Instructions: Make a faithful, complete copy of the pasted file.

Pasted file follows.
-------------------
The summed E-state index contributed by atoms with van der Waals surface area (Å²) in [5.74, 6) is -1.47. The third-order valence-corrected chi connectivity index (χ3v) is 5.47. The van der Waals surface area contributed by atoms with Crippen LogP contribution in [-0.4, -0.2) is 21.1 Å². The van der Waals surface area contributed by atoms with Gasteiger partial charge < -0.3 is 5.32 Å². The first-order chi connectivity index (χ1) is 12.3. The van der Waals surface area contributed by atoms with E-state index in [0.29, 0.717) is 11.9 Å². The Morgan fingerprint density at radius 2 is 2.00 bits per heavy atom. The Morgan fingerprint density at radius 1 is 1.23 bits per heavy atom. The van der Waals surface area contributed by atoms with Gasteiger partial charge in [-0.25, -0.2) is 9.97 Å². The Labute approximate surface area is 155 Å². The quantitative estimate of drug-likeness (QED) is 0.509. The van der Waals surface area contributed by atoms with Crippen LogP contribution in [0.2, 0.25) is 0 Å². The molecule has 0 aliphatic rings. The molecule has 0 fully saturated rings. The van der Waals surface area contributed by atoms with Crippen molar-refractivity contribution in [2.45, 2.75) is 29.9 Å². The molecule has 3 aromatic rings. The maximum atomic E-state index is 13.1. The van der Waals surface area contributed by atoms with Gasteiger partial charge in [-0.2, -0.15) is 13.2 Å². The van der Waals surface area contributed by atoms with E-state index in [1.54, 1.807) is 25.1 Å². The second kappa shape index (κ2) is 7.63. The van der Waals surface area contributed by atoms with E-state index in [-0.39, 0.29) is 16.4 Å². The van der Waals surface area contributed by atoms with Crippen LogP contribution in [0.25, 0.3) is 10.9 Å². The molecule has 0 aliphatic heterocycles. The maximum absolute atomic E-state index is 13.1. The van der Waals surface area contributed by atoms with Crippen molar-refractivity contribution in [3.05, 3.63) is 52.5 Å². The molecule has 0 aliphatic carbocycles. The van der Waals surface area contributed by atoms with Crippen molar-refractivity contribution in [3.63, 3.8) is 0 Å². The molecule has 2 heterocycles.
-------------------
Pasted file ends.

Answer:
The summed E-state index contributed by atoms with van der Waals surface area (Å²) in [5.74, 6) is -1.47. The third-order valence-corrected chi connectivity index (χ3v) is 5.47. The van der Waals surface area contributed by atoms with Crippen LogP contribution in [-0.4, -0.2) is 21.1 Å². The van der Waals surface area contributed by atoms with Gasteiger partial charge < -0.3 is 5.32 Å². The first-order chi connectivity index (χ1) is 12.3. The van der Waals surface area contributed by atoms with E-state index in [0.29, 0.717) is 11.9 Å². The Morgan fingerprint density at radius 2 is 2.00 bits per heavy atom. The Morgan fingerprint density at radius 1 is 1.23 bits per heavy atom. The van der Waals surface area contributed by atoms with Gasteiger partial charge in [-0.25, -0.2) is 9.97 Å². The Labute approximate surface area is 155 Å². The quantitative estimate of drug-likeness (QED) is 0.509. The van der Waals surface area contributed by atoms with Crippen LogP contribution in [0.2, 0.25) is 0 Å². The molecule has 0 aliphatic rings. The molecule has 0 fully saturated rings. The van der Waals surface area contributed by atoms with Crippen molar-refractivity contribution in [2.45, 2.75) is 29.9 Å². The molecule has 3 aromatic rings. The maximum atomic E-state index is 13.1. The van der Waals surface area contributed by atoms with Gasteiger partial charge in [-0.2, -0.15) is 13.2 Å². The van der Waals surface area contributed by atoms with E-state index in [1.54, 1.807) is 25.1 Å². The second kappa shape index (κ2) is 7.63. The van der Waals surface area contributed by atoms with E-state index in [-0.39, 0.29) is 16.4 Å². The van der Waals surface area contributed by atoms with Crippen LogP contribution in [0.25, 0.3) is 10.9 Å². The molecule has 0 aliphatic heterocycles. The maximum absolute atomic E-state index is 13.1. The van der Waals surface area contributed by atoms with Crippen molar-refractivity contribution in [3.05, 3.63) is 52.5 Å². The molecule has 0 aliphatic carbocycles. The van der Waals surface area contributed by atoms with Crippen molar-refractivity contribution in [3.63, 3.8) is 0 Å². The molecule has 2 heterocycles.